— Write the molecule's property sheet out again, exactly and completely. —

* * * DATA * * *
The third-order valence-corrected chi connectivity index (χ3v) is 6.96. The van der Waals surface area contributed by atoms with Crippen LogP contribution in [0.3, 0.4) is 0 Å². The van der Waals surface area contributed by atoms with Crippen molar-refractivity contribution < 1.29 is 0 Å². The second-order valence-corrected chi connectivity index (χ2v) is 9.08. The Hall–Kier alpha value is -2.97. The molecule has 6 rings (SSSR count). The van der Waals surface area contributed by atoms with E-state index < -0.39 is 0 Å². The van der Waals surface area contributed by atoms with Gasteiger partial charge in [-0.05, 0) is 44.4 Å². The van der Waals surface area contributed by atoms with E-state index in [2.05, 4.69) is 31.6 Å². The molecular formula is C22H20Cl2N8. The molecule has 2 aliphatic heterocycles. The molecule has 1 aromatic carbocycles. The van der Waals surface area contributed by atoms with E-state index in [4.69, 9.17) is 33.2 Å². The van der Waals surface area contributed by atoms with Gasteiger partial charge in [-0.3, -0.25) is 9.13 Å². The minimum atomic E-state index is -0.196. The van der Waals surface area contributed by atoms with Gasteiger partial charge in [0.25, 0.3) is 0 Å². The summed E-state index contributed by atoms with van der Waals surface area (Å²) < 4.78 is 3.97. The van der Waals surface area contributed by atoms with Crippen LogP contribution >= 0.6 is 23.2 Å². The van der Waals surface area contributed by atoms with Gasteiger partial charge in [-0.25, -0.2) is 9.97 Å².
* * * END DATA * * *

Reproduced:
The third-order valence-corrected chi connectivity index (χ3v) is 6.96. The van der Waals surface area contributed by atoms with Crippen LogP contribution in [0.3, 0.4) is 0 Å². The van der Waals surface area contributed by atoms with Crippen molar-refractivity contribution < 1.29 is 0 Å². The second-order valence-corrected chi connectivity index (χ2v) is 9.08. The Hall–Kier alpha value is -2.97. The molecule has 6 rings (SSSR count). The van der Waals surface area contributed by atoms with E-state index < -0.39 is 0 Å². The van der Waals surface area contributed by atoms with Gasteiger partial charge in [-0.05, 0) is 44.4 Å². The van der Waals surface area contributed by atoms with E-state index in [2.05, 4.69) is 31.6 Å². The molecular formula is C22H20Cl2N8. The molecule has 2 aliphatic heterocycles. The molecule has 1 aromatic carbocycles. The van der Waals surface area contributed by atoms with E-state index in [4.69, 9.17) is 33.2 Å². The van der Waals surface area contributed by atoms with Gasteiger partial charge in [-0.3, -0.25) is 9.13 Å². The minimum atomic E-state index is -0.196. The van der Waals surface area contributed by atoms with Gasteiger partial charge in [0.25, 0.3) is 0 Å². The summed E-state index contributed by atoms with van der Waals surface area (Å²) < 4.78 is 3.97. The van der Waals surface area contributed by atoms with Crippen LogP contribution >= 0.6 is 23.2 Å². The van der Waals surface area contributed by atoms with Gasteiger partial charge in [-0.25, -0.2) is 9.97 Å².